Use this URL to cite or link to this record in EThOS: https://ethos.bl.uk/OrderDetails.do?uin=uk.bl.ethos.747013
Title: Comparing proxy rated quality of life of people with dementia in care homes
Author: Robertson, Sarah
Awarding Body: UCL (University College London)
Current Institution: University College London (University of London)
Date of Award: 2017
Availability of Full Text:
Access from EThOS:
Full text unavailable from EThOS. Please try the link below.
Access from Institution:
Abstract:
BACKGROUND: Improving the quality of life (QOL), of people with dementia living in care homes is a priority. People living in care homes with more severe dementia are often unable to self-report QOL, so proxy ratings are needed. However, we do not know if, or how, paid and family caregiver proxy reports differ in care homes. Aim: To compare paid and family caregiver DEMQOL-Proxy-reports of care home residents with dementia and investigate any differences. METHODS: This study is nested in an epidemiological study of 86 care homes. I compared DEMQOL-Proxy total and global ratings of 1,056 pairs of staff and family carers and explored the associated factors using multilevel modelling. I interviewed 12 staff and 12 relatives about their proxy ratings and analysed their answers thematically. RESULTS: Proxy ratings were weakly correlated (rs = 0.35, p <0.001); paid carers’ median total scores were higher than family carers (104 vs 101; Z = -7.15, p < 0.001). Family carer global ratings were also more negative (X2 = 20.69 (N = 1,016), p < 0.001). Staff and family rated QOL as better when residents had fewer neuropsychiatric symptoms. Staff who were native English speakers rated residents QOL as better. Staff rated residents with severe dementia more highly on QOL. Resident’s QOL was rated more highly in homes with lower staff:resident ratio by staff. Family also rated QOL as higher when the resident spoke English as a first language, had lived for longer in the home and had no recent hospital admission. Resident’s spouses rated residents’ QOL higher than children. Qualitative results suggest differences arise because staff felt good care gave high quality of life but families experience loss and sadness at dementia and care home placement. CONCLUSION: Proxy reports are influenced by the rater and differ systematically between family and paid carers.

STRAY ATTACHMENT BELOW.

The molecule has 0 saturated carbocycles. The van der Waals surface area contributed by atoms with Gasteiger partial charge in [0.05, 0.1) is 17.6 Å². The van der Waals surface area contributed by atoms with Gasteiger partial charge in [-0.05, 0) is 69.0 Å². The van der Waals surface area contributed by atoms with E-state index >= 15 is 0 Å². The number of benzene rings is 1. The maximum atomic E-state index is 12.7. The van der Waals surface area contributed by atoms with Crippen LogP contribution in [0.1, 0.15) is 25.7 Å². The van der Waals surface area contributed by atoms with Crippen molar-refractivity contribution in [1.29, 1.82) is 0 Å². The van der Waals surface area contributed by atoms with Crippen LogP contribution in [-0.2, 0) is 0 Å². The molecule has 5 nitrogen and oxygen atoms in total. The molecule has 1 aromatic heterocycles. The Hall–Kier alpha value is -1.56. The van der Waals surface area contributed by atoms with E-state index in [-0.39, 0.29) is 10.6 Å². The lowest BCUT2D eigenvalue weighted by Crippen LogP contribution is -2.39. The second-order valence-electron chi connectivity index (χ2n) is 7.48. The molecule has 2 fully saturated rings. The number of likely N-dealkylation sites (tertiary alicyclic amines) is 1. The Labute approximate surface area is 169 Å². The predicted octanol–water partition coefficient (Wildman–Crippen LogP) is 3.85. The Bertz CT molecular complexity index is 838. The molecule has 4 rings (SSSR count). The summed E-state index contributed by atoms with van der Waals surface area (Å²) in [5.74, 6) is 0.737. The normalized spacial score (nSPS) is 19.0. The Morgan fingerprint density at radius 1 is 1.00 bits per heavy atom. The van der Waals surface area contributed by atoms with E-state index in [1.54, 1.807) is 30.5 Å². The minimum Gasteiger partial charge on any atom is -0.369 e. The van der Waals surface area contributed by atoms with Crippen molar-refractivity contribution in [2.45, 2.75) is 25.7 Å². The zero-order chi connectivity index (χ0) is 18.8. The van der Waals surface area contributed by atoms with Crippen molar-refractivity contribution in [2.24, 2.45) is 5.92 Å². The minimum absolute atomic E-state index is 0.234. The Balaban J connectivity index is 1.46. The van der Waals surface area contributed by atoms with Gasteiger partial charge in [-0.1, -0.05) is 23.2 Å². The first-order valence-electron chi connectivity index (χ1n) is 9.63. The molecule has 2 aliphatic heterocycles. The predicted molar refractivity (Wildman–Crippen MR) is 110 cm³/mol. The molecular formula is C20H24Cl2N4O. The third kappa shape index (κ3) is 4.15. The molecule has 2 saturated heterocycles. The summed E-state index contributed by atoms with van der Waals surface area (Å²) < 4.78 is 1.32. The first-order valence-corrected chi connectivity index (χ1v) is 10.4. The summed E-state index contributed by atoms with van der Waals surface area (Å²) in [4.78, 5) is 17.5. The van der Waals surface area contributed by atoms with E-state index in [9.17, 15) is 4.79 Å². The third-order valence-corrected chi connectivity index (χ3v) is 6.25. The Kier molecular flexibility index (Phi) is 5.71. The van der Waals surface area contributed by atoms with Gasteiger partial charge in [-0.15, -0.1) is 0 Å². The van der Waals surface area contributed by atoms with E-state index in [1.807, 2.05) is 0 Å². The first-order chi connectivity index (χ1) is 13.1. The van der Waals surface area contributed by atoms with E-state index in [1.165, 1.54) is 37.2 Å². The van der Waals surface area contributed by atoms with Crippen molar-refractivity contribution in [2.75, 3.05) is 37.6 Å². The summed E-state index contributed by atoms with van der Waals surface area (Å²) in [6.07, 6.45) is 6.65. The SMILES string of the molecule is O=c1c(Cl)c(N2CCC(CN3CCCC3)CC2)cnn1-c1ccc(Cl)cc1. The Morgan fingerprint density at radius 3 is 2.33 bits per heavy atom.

Supervisor: Not available Sponsor: Not available
Qualification Name: Thesis (Ph.D.) Qualification Level: Doctoral
EThOS ID: uk.bl.ethos.747013  DOI: Not available
Share: